- File Size: 1436 KB
- Print Length: 97 pages
- Publisher: Raw Dog Screaming Press (April 4, 2016)
- Publication Date: April 4, 2016
- Sold by: Amazon Digital Services LLC
- Language: English
- ASIN: B01DUZKXOY
- Text-to-Speech: Enabled
- Word Wise: Not Enabled
- Lending: Enabled
- Amazon Best Sellers Rank: #2,512,961 Paid in Kindle Store (See Top 100 Paid in Kindle Store)
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Another thing I hear all the time is that everything that can be done in creative literature--or art of any form, for that matter--has already been done. To quote a much overused ecclesiastic verse,
"What has been will be again, what has been done will be done again; there is nothing new under the sun."
It's said that all a writer--of any form of literature--can do is try to do the same things in a different way. Even some well known and highly successful authors adhere to that opinion. My scholarly interpretation of that line of thought is that it's a crock of steaming bullcrap. This book I want to talk about today, Matt Betts' UNDERWATER FISTFIGHT, is proof positive that there is always something new under the sun, that creativity is boundless.
The poems that make up this delightfully wicked and unique volume are at best difficult to characterize. Matt Betts has an uncanny ability to evoke emotion and imagery, combining a pirate's love of the sea with a poet's sensibility in a mishmash of sci-fi, horror, and raucous humor. In UNDERWATER FISTFIGHTS you'll find humor aplenty and darkness too, and also humorous darkness. You'll find poems of diving and poems of dreams, you'll even find some deathbots. Betts likes his deathbots:
"Everyone has a Deathbot following them
waiting for the perfect moment
to fulfill its mission.
There’s one in the dark alley
between the flower shop
on the way home.
Two-by-two they hide behind
lamp posts along the path
jog down every day.
A shiny gleaming Deathbot
crouches behind a Volvo
right this very moment in the mall
From ...as Deathbots and Taxes
The excerpt above is from one of the four poems of deathbots, poems that are simultaneously humorous and creepy.
As with the example above, a lot of the poems in this collection are sublimely funny, often with veins of black running through them, but Betts is not afraid of the dark and a lot of these poems are pure, brooding, spine tingling darkness:
"I hit the water hard— sinking fast. My buoyancy halts my descent and I hang there in the water, neither sinking nor floating upward. A grape in gelatin. The water is dark. I realize that I don’t know which way is up. I release some water from my mouth to see which way the bubbles go, but they cling to my body. I spin myself in circles but I can’t decide which way is up."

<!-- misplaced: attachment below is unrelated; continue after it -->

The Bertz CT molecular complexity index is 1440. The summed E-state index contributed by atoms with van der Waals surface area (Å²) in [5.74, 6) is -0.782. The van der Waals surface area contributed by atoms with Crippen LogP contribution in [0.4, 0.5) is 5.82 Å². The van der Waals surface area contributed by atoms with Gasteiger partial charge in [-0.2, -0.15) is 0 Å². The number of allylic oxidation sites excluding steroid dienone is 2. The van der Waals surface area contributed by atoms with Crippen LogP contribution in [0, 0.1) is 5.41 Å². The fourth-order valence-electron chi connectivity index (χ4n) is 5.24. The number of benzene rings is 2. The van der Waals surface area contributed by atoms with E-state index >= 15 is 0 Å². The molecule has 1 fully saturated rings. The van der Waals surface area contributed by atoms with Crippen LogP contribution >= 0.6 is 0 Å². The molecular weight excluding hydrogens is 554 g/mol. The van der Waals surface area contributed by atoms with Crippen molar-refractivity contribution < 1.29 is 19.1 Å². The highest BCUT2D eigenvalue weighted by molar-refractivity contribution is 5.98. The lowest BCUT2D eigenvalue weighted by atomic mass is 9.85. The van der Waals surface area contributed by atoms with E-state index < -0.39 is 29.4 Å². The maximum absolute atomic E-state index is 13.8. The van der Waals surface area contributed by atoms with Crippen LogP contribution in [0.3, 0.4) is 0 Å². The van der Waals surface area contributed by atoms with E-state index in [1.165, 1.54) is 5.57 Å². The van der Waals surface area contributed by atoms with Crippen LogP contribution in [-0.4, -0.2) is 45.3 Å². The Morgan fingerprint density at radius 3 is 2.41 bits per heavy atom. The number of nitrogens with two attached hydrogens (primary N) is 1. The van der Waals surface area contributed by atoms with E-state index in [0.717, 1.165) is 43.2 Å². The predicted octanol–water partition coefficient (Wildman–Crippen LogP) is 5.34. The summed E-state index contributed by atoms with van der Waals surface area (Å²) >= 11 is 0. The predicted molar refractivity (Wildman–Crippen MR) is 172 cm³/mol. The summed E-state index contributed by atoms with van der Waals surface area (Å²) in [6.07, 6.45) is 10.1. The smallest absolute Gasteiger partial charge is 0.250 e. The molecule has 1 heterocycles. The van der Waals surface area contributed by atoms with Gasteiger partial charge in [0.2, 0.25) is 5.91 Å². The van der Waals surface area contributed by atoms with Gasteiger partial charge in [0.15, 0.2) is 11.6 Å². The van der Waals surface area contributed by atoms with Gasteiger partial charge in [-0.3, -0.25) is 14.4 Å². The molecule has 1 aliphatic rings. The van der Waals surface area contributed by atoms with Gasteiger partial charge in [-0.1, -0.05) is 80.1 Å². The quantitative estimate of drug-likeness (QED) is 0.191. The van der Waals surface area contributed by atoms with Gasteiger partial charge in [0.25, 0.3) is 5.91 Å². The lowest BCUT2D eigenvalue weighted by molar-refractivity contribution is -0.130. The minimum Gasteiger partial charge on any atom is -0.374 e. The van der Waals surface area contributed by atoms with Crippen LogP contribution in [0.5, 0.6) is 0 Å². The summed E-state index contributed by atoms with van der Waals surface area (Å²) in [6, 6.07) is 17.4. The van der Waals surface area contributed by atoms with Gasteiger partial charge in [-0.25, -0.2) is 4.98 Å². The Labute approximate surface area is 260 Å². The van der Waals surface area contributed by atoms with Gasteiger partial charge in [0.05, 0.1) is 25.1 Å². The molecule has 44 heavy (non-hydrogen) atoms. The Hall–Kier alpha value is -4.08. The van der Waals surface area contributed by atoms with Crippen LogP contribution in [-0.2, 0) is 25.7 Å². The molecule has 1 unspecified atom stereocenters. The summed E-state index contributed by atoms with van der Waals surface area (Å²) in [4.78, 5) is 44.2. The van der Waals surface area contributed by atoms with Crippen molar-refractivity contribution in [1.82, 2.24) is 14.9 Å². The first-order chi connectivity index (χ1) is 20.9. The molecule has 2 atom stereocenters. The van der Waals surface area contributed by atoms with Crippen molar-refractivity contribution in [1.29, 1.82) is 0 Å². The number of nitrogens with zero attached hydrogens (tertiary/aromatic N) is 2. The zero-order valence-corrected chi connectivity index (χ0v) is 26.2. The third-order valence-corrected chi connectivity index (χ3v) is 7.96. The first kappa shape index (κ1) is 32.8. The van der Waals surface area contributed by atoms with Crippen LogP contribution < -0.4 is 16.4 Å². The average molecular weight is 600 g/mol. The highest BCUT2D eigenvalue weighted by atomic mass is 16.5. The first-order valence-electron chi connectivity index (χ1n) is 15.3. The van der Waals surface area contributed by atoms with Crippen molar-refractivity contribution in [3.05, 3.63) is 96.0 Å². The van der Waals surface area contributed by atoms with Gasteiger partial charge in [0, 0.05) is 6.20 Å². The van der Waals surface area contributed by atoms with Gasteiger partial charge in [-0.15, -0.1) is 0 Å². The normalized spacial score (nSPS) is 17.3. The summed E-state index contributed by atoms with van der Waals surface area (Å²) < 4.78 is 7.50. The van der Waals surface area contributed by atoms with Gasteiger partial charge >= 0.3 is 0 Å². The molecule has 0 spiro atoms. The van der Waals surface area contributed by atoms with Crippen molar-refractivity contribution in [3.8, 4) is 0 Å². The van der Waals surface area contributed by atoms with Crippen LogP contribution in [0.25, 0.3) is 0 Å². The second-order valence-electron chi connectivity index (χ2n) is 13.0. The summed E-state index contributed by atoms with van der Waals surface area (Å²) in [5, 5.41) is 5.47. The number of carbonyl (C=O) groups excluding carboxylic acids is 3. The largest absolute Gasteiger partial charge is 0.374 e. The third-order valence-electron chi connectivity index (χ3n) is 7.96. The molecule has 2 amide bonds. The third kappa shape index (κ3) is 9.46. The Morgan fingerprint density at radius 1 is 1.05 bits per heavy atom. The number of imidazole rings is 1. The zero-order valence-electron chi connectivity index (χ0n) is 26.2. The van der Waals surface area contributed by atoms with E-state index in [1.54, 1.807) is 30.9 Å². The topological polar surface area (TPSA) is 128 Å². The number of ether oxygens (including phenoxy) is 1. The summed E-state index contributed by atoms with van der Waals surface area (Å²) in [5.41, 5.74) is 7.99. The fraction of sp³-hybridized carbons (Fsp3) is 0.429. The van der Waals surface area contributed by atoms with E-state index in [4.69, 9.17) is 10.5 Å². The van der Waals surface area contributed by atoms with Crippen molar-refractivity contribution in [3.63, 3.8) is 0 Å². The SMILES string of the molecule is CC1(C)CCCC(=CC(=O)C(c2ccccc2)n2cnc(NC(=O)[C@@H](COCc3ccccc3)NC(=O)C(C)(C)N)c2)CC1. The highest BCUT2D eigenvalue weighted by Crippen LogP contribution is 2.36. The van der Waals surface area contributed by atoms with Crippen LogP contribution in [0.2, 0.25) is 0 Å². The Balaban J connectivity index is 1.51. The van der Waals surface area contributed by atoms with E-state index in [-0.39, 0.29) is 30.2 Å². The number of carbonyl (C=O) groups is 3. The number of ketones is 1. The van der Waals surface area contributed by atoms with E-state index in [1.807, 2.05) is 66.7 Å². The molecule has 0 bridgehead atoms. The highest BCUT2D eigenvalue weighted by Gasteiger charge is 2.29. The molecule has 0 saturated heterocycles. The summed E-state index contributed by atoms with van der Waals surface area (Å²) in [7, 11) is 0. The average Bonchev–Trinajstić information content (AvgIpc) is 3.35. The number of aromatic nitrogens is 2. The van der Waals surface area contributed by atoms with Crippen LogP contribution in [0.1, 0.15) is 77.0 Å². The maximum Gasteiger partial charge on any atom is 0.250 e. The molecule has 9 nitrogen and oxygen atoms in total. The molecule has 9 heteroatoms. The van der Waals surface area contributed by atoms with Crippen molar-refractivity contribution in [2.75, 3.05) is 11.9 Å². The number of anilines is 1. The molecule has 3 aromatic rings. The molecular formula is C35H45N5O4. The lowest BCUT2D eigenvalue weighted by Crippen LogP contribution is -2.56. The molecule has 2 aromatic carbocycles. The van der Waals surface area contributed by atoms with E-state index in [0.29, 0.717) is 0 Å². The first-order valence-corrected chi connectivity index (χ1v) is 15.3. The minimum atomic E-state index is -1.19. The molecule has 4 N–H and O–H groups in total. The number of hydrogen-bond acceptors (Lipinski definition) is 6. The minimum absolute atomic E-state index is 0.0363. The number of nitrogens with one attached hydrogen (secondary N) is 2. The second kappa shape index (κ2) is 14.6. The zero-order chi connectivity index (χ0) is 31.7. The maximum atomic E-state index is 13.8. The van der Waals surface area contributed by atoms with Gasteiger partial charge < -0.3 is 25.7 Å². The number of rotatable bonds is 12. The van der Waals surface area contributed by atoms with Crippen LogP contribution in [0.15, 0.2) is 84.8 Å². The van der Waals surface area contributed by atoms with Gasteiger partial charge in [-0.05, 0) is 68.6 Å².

From Just a Legend, I'm Afraid
Another thing you'll find, the most important thing you'll find in this book, is the sheer humanity of the thing. Sure, there's laughter here. But there's also sadness and joy, fear and redemption. Betts has a deep understanding of the human condition and he doles it out a piece at a time in the poems I've mentioned and in works such as this:
"Stones and sticks airborne at my legs?
I’ve felt that.
Words, Words, Words?
My ears are full of them.
The blows of hatred?
I know too well."
From I Think He's Looking for Something
He has a voice all his own, engaging and natural, almost conversational, and sometimes with a very noir-ish feel to it. His words flow with an often rhythmic syncopation that feels--as most verse should--like it could quite easily transition from poem to song as with the following work that reads with the rhythm and the flair of a Tom Waits tune:
"There’s a girl behind the bar in the hotel lounge. Dark hair, tattoo of maybe a dragon on her neck, maybe a two-headed snake. The man at the piano is letting The Eagles have it with an ambivalence that belies the hour. This is yesterday, and before that, and before that.
The three other men in the place are huddled around a table with a dying candle, talking low about the white man with the beard. They grin. Their tone assumes I don’t speak their language. This is last week, and before that, and before that."
From The Heart of an Extinct Volcano
Matt Betts says on his website that UNDERWATER FISTFIGHT is "...inspired by 80s cartoons, old monster movies, and massive amounts of pop culture..." and that influence is readily evident throughout the book. This is speculative poetry at it's absolute finest, wondrous, weird and full of fun and a bit of mayhem. Betts also says that the book was fun to write and hopefully fun to read, and I can assure him--and you--that he got his wish in spades. I had so much fun with this book and I can't wait to see more from this guy.
UNDERWATER FISTFIGHT reads like a captivating novel that you can't put down, but that's okay because you won't want to. Matt Betts is a poet of extraordinary talent and he's also one of my new favorites. If you like poetry--and even if you don't--there's something for everyone in here and it's a safe bet that after you read it, Betts will be one of your favorites too.
I received this book free in exchange for an honest and unbiased review.
But Matt Betts succeeds in both realms with this collection of his poetry. All of it is informed by years of geekiness, of which I heartily approve. Zombies. Mothra. Deathbots. You’ll find something you like herein. I highly recommend “The Patchwork Monster Looks On As the Mad Scientist Shaves Himself,” and “UFOs over Toledo Spell Out Dirty Word.”
And “The Secondary Character’s Revenge.” And “The Great Zombie Pyramid Scheme.”
I need more of this. Get to work, Matt. Are you done yet? What about now? (reviewed by Joe Crowe,[...], [...])